DEUS EX MACHINA is one of those literary terms that remain useful for criticism of fiction through any era, and is perhaps even more applicable to fiction today than ever before, with formulaic story-lines becoming ever more prevalent in the mass-production of films and TV-shows. Deus Ex Machina can loosely be defined as the literary device where writers get their heroes out of peril through some incredible stroke of good fortune, so implausible, in fact, as to best be described as a divine intervention.
For a more elaborate definition of the term, from other sources, it originates from Greek and Roman drama, where it was used to refer to “a person or thing that appears or is introduced into a situation suddenly and unexpectedly and provides an artificial or contrived solution to an apparently insoluble difficulty.” When applied to modern-day fiction, the term is usually used in a derogatory sense towards the writing, as “the writer’s sudden resort to random, insupportable and unbelievable twists for the purpose of procuring an ending highlights the inherent deficiencies of the plot.”
With repeated use of Deus Ex Machina having been identified in such universally beloved book and film series as Harry Potter and The Lord of the Rings it can be assumed that readers and audiences are generally forgiving towards this tendency of writers. For an intriguing use of the concept within the story itself, on the big screen, go back to Quentin Tarantino‘s Pulp Fiction, and see how Jules (played by Samuel L. Jackson) interprets an incident where he comes out unscathed from an attempt on his life, having been fired at rapidly at point blank range, as a divine intervention (a.k.a. Deus Ex Machina), thus making the concept something real in the world of the fictional characters.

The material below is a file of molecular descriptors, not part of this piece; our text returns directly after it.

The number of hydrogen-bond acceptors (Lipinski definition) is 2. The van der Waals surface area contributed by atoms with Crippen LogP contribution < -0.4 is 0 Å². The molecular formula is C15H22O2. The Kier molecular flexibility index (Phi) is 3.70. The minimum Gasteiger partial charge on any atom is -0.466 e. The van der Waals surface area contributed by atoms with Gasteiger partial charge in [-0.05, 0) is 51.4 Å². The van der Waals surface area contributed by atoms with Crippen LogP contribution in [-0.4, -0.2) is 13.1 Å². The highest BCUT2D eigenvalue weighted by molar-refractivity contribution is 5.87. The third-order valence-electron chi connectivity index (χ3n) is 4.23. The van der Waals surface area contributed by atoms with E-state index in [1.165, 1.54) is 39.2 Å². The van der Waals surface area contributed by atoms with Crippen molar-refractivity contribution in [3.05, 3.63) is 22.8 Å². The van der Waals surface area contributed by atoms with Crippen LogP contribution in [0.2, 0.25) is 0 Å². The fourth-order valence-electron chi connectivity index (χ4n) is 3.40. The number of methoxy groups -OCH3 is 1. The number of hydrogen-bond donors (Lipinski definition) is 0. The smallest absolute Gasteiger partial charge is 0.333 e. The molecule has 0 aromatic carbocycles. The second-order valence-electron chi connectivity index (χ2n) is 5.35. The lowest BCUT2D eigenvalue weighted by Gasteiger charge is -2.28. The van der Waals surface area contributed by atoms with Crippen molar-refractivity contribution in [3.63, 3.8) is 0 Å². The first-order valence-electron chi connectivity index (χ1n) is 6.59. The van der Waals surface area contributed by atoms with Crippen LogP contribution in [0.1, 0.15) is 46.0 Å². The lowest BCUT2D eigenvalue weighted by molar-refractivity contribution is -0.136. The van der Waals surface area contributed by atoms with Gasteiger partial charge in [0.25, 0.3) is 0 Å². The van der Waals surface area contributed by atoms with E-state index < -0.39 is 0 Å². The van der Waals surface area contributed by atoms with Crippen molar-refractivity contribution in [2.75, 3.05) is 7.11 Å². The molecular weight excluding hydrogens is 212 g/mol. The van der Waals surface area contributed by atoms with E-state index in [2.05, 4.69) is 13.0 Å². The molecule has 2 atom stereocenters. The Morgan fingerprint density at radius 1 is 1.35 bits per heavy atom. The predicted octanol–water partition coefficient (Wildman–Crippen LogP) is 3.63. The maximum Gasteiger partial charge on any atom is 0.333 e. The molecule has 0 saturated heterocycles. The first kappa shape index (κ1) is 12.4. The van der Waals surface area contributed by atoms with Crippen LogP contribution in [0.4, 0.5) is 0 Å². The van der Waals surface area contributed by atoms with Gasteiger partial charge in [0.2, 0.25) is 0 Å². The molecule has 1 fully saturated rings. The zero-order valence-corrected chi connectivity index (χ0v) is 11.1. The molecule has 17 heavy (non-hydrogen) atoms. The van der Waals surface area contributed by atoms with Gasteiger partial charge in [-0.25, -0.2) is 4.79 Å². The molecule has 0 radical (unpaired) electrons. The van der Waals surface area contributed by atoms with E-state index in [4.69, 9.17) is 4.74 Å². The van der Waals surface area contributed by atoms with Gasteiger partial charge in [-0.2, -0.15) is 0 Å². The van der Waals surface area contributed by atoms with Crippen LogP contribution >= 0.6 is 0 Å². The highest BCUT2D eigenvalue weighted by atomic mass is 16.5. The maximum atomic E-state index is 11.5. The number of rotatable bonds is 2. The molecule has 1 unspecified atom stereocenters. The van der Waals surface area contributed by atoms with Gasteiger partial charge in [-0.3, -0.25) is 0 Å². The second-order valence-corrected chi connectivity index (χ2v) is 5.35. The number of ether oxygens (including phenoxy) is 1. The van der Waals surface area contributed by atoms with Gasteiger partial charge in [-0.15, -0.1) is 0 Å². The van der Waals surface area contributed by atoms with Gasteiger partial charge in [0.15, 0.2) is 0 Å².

The concept of Diabolus Ex Machina has then emerged as the evil, or cursed, counterpart of Deus, though it doesn’t seem to come from Greek or Roman times. Its relevance to modern-day fiction is also debatable if all it’s meant to be is an agent of a randomly negative outcome for the protagonist of a story (something like the first ending to Wayne’s World, where everything suddenly goes the worst possible way for our heroes).
In an attempt to make Diabolus Ex Machina more relevant to popular fiction, I would propose that it should be defined as serving basically the same function as Deus Ex Machina, except that while Deus causes good fortune to descend on our heroes, Diabolus instead comes crashing down on the villains (therefore reflecting the model of modern-day Christianity, where the wicket get punished in Hell without God ever getting his hands dirty with it). Diabolus, just like Deus, is practically the reader’s creation – only we, as readers, aren’t made aware of the presence of Diabolus (him being so closely related to Deus), except in those cases where the devil spirals out of control and starts handing out retribution indiscriminately, instead of serving as an agent of our poetic justice – which is pretty much what happens in horror. In the case of horror cinema we’re even made aware of Diabolus’s origins in some moral compass, as the first victims are traditionally promiscuous teenagers in need of punishment, but then we observe in horror as our Diabolus starts tearing down its artificial world before our eyes, going after whoever is sharing that same universe with it.
Basing on this analysis, it stands to reason that viewers and readers who are easily put off by the overuse of Deus Ex Machina should therefore have a soft spot for horror. Furthermore, a wave of popular fiction that is riddled with Deus Ex Machina should then lead to a rise in demand for horror. That may in fact be the most appropriate use of these terms, in times when literary analysis are the most relevant when they can be used for predicting consumer trends with fiction.